The 21st century promises to bring a kind of science warfare only dreamed about in science fiction. Already it's become clear that it is possible to paralyze a large chunk of America and get policymakers in perpetual crisis mode, even with something as well-known as ebola.(1)

That kind of threat is getting mainstream attention now, but it has long been researched by government agencies that are in the business of predicting threats. And scientists working for them have recently created a hybrid bacteria - a cyborg mix of computer chip and genetically modified organism - that can not only detect infectious diseases but automatically mobilize to defeat them. This ain't your daddy's Deathlok.(2)

To accomplish it, the researchers have created DNA microarrays with a twist. DNA microarrays are a common tool for biological research - for example, a tiny device gets embedded with a protein to find out what is happening. 

The biohybrid device receives both chemical (enzyme reaction precursor) and electronic inputs, and through biochemical intermediates, translates them to both electrochemical signals and biological cell responses. A representation of the components of the multi-domain fusion protein (HLPT) is shown . By varying the electronic inputs through the electrodes on which HLPT is attached, they can vary the attenuation of HLPT activity and thus affect the electrochemical and biological responses in proportion to the input. Credit: Created for the Department of Defense by Dr. William E. Bentley, University of Maryland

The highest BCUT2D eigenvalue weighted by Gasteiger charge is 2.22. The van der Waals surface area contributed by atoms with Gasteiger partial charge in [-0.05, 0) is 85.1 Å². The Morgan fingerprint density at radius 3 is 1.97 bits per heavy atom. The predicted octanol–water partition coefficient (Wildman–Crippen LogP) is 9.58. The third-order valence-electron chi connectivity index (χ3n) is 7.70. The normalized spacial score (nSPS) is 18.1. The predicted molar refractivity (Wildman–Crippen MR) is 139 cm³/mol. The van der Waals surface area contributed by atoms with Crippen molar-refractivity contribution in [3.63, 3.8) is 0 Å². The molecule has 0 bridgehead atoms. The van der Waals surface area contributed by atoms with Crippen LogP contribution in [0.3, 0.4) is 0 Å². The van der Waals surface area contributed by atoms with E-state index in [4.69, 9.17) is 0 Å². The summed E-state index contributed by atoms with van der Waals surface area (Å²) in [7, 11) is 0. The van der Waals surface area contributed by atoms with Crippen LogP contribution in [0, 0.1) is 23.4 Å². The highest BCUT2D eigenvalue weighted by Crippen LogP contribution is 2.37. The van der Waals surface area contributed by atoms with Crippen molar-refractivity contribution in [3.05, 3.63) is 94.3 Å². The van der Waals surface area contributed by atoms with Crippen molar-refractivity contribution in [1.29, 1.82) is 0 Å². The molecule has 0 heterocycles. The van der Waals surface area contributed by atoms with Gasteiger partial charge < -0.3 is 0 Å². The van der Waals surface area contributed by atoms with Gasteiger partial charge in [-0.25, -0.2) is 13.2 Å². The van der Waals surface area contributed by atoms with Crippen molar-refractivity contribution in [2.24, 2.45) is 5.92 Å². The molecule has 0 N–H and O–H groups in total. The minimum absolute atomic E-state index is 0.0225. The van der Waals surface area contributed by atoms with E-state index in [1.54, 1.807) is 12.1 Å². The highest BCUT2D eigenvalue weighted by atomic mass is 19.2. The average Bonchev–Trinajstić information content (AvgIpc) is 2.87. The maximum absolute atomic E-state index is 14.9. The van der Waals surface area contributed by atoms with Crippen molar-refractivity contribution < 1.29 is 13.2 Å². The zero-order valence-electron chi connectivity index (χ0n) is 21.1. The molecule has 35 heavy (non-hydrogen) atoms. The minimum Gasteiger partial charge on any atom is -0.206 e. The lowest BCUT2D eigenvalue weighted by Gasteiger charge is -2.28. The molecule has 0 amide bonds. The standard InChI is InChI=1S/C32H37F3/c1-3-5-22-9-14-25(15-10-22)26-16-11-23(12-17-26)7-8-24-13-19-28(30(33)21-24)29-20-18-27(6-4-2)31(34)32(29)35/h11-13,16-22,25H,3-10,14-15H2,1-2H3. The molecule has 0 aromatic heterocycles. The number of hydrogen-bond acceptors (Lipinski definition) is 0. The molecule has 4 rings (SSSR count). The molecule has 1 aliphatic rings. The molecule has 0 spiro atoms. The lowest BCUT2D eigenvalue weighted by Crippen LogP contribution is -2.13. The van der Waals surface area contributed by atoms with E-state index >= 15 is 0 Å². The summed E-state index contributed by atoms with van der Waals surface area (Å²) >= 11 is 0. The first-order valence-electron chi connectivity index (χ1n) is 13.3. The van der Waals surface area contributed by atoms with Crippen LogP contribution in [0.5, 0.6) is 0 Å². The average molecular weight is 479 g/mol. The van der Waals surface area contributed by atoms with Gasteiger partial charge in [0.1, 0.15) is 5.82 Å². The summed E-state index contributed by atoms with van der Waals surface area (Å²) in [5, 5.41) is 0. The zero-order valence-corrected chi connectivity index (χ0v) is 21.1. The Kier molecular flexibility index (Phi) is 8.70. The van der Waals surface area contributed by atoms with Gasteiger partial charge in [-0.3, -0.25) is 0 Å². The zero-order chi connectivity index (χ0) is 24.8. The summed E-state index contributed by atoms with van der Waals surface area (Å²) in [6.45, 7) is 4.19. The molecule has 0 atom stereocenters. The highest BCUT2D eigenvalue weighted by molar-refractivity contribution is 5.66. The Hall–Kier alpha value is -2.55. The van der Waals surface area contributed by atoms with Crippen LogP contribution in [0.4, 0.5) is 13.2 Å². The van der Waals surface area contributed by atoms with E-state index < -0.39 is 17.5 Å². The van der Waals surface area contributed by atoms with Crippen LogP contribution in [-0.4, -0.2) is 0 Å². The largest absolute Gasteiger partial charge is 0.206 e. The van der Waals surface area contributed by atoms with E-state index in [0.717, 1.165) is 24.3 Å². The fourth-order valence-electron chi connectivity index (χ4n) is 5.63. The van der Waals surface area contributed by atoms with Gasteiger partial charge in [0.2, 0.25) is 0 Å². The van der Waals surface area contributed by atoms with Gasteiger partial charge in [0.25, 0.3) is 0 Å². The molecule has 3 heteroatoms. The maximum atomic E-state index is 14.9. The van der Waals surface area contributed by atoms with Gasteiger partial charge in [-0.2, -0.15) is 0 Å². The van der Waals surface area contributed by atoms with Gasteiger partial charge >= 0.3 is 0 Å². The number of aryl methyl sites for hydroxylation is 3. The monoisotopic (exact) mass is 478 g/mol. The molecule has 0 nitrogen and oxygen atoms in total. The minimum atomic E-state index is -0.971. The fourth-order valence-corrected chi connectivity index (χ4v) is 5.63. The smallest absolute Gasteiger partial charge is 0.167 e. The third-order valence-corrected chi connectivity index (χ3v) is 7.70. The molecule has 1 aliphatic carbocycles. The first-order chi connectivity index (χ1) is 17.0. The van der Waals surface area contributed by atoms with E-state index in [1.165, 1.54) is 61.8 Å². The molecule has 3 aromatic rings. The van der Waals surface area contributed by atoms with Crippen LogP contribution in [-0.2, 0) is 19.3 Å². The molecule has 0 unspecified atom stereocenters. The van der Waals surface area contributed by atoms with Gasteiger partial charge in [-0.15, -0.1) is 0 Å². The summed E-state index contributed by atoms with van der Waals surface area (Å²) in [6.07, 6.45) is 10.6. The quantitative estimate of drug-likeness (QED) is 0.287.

The new research takes that to the next level. Rather than using DNA microarrays to simply investigate what is happening, they have actually controlled cell metabolism - all on a chip. That's a real breakthrough, it could lead to genetically engineering 'smart' bacteria to defeat infectious diseases that could be utilized by 21st century bioterrorists.

The proof of concept was a reduction-oxidation (redox) molecule called autoinducer-2, which they used to tune what is called a multi-domain fusion protein - HLPT, which gets its name from the purification domain (His6),the catalytic domain (LuxS and Pfs) and the assembly domain (Tyr5). Since they were able to control the output based on the electrical input, it means they can change its biological behavior.

In the graphic above, you can see that their bio-hybrid device has both enzyme reaction precursor and electronic inputs, which get translated to both electrochemical and biological responses in the cell.

When the signal was introduced, the researchers got the cells to 'act together' and create a blue fluorescent proteinThe application was touted as being valuable for drug discovery and it certainly will make drug discovery far less expensive, but population-wide biological behavior that can be modulated electrically, allowing researchers to alter the enzymatic generation of a signal molecule, has a lot of potential for next-generation defense, exactly the reason that the Defense Threat Reduction Agency supported the project.

Such 'smart' bacteria could be programmed in the field, using a laptop or even a tablet, to automatically guide their actions based on chemical cues which reveal what bioterrorists might be throwing at soldiers.

Citation: Tanya Gordonov, Eunkyoung Kim, Yi Cheng, Hadar Ben-Yoav, Reza Ghodssi, Gary Rubloff, Jun-Jie Yin, Gregory F. Payne, William E. Bentley, 'Electronic modulation of biochemical signal generation', Nature Nanotechnology 9, 605–610 (2014) doi:10.1038/nnano.2014.151

(1) 1 ebola death has captivated the news cycle but the 13,000 people who died from heart disease in the last 8 days will have to pay to have their obituaries printed.

(2) Though we have to lament the passing of those zany 1970s titles, like "Yesterday Dies Today" and "Twice Removed From Yesterday". "The Day After Tomorrow" seems to have really put an end to those weird descriptors: